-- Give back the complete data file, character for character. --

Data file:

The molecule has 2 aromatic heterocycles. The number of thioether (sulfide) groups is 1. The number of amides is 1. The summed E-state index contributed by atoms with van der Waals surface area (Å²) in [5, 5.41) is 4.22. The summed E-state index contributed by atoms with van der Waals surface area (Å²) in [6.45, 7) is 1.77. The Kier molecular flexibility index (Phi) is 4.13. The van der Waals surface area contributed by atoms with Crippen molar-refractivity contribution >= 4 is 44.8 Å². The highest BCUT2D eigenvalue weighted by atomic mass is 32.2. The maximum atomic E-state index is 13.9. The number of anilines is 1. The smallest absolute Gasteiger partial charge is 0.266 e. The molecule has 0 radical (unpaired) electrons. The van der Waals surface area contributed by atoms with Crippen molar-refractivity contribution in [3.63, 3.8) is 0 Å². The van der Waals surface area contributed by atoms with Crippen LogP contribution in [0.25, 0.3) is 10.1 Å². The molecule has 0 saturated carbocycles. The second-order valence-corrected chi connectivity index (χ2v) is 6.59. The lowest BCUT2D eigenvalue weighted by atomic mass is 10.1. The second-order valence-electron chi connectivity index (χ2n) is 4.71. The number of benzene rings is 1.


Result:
The molecule has 2 aromatic heterocycles. The number of thioether (sulfide) groups is 1. The number of amides is 1. The summed E-state index contributed by atoms with van der Waals surface area (Å²) in [5, 5.41) is 4.22. The summed E-state index contributed by atoms with van der Waals surface area (Å²) in [6.45, 7) is 1.77. The Kier molecular flexibility index (Phi) is 4.13. The van der Waals surface area contributed by atoms with Crippen molar-refractivity contribution >= 4 is 44.8 Å². The highest BCUT2D eigenvalue weighted by atomic mass is 32.2. The maximum atomic E-state index is 13.9. The number of anilines is 1. The smallest absolute Gasteiger partial charge is 0.266 e. The molecule has 0 radical (unpaired) electrons. The van der Waals surface area contributed by atoms with Crippen molar-refractivity contribution in [3.63, 3.8) is 0 Å². The van der Waals surface area contributed by atoms with Crippen LogP contribution in [0.25, 0.3) is 10.1 Å². The molecule has 0 saturated carbocycles. The second-order valence-corrected chi connectivity index (χ2v) is 6.59. The lowest BCUT2D eigenvalue weighted by atomic mass is 10.1. The second-order valence-electron chi connectivity index (χ2n) is 4.71. The number of benzene rings is 1.